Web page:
Life fills every page. The narrative voice captures the protagonist’s sense of curiosity and wonder. It is heavy on metaphor and simile, without slipping into purple prose. Gossow imbues her description of the Queensland landscape with sensory details. You feel the shudders as a serpent creeps over young Cassie’s skin, hear the warbling of magpies in the backyard. One of the great strengths of the novel is the sense of authenticity in its portrayal of rural Queensland of the 1980s. Cassandra is peppered with pop culture references sure to provoke nostalgia in many readers. Crank up the Midnight Oil and pop a tape in the Betamax! As an aside, I grinned like a loon at the reference to Doctor Who, which has as much significance for the younger generation today as it did during the 80s.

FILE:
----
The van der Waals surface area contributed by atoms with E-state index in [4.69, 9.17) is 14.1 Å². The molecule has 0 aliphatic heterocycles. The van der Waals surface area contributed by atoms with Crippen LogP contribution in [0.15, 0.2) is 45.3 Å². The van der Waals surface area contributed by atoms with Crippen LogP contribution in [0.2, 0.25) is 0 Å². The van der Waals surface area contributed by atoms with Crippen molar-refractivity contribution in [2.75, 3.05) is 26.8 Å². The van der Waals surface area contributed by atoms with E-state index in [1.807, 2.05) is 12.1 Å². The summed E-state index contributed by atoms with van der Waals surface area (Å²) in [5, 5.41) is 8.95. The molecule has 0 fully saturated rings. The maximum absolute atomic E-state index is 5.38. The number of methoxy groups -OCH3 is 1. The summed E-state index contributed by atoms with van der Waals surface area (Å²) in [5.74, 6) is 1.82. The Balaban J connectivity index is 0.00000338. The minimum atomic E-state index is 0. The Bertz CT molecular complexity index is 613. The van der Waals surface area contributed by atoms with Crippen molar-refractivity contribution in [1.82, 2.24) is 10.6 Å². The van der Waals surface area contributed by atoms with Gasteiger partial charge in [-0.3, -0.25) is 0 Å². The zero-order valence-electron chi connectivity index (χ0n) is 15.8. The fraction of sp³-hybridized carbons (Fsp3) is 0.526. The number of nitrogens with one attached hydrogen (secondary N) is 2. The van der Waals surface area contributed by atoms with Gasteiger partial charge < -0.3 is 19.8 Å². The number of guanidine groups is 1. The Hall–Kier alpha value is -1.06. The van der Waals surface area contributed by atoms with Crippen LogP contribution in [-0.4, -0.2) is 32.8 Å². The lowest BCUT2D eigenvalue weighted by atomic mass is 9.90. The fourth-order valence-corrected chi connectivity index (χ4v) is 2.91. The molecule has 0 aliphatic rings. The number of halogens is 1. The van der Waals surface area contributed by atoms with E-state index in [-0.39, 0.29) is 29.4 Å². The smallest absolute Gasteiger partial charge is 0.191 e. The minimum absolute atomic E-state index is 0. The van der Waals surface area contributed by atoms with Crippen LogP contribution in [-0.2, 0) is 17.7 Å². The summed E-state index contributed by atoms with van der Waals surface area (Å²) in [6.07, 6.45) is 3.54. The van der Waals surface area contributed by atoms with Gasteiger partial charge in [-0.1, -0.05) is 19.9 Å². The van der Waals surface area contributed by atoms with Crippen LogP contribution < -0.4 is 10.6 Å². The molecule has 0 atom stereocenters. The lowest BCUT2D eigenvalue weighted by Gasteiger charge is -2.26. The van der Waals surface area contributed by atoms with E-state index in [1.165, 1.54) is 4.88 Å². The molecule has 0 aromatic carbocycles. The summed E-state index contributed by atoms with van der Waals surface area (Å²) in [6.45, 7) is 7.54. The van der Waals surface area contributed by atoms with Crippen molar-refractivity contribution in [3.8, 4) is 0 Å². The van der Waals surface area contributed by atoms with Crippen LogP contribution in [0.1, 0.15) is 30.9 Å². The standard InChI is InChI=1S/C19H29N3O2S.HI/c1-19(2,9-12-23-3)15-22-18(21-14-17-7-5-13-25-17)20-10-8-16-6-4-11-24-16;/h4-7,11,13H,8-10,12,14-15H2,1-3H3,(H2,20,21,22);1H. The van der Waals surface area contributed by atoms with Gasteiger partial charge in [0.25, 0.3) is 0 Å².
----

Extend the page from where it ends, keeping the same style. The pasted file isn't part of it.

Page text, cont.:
This story might be considered a case of magical realism, albeit with a classical flavour. The story is chock-full of mythological allusion. The most obvious example is Cassie’s best friend, her intellectual neighbour Athena. Athena’s bearded father crafts images of humans and is a philandering troublemaker, just like his mythological counterpart, Zeus. Let’s be frank, 90% of problems in Greek myth start when Big Z can’t keep it in his pants. Yet the mythological influence is understated—Gossow’s Athena might not have a mother, but I don’t imagine her being born directly from her dad’s head as in the Homeric Hymns. The presence of the gods is manifest throughout the novel, but the supernatural elements are for the most part limited to Cassie’s visions. Even then, we are invited to view them in New Age terms—one of the keys to Cassie’s clairvoyance is her mastery of tarot. The decision to interpret ancient concepts of the paranormal using a modern one absolutely pays off. The mythological allusions are naturally integrated into Cassie’s journey toward adulthood, and never feel forced or intrusive. On a deeper level, though, I feel Gossow deserves praise for her creative exploration of questions at the heart of Greek myth regarding human agency and predestination. To what extent can humans control their own destiny? Is it a blessing or a curse to know the future? Gossow has the wisdom to avoid prescriptive answers. It is enough, perhaps, simply to question.